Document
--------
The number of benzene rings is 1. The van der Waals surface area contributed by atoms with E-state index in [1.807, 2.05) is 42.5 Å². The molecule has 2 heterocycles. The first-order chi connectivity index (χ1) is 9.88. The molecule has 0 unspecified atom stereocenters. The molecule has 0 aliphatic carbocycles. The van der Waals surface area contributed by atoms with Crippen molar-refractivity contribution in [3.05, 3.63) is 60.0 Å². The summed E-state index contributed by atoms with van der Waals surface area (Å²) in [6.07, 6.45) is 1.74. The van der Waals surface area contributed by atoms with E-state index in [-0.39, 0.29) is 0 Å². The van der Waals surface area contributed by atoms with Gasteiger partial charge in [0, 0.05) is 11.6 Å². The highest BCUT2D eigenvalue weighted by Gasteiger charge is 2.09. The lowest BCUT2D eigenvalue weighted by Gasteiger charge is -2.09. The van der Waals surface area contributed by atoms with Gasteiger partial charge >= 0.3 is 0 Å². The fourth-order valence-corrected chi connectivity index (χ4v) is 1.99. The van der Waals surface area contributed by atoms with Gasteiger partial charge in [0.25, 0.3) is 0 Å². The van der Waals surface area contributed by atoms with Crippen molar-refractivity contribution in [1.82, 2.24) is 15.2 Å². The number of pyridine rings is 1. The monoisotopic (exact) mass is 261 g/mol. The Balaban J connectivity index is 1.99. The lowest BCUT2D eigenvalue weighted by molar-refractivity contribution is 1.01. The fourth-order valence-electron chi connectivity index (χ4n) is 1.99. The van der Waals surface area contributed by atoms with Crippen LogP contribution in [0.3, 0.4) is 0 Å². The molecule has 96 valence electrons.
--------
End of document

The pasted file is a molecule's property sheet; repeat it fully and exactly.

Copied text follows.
The number of benzene rings is 1. The van der Waals surface area contributed by atoms with E-state index in [1.807, 2.05) is 42.5 Å². The molecule has 2 heterocycles. The first-order chi connectivity index (χ1) is 9.88. The molecule has 0 unspecified atom stereocenters. The molecule has 0 aliphatic carbocycles. The van der Waals surface area contributed by atoms with Crippen molar-refractivity contribution in [3.05, 3.63) is 60.0 Å². The summed E-state index contributed by atoms with van der Waals surface area (Å²) in [6.07, 6.45) is 1.74. The van der Waals surface area contributed by atoms with E-state index in [-0.39, 0.29) is 0 Å². The van der Waals surface area contributed by atoms with Gasteiger partial charge in [0, 0.05) is 11.6 Å². The highest BCUT2D eigenvalue weighted by Gasteiger charge is 2.09. The lowest BCUT2D eigenvalue weighted by Gasteiger charge is -2.09. The van der Waals surface area contributed by atoms with Gasteiger partial charge >= 0.3 is 0 Å². The fourth-order valence-corrected chi connectivity index (χ4v) is 1.99. The van der Waals surface area contributed by atoms with Gasteiger partial charge in [0.25, 0.3) is 0 Å². The van der Waals surface area contributed by atoms with Crippen molar-refractivity contribution in [1.82, 2.24) is 15.2 Å². The number of pyridine rings is 1. The monoisotopic (exact) mass is 261 g/mol. The Balaban J connectivity index is 1.99. The lowest BCUT2D eigenvalue weighted by molar-refractivity contribution is 1.01. The fourth-order valence-electron chi connectivity index (χ4n) is 1.99. The van der Waals surface area contributed by atoms with Crippen LogP contribution in [0.3, 0.4) is 0 Å². The molecule has 96 valence electrons.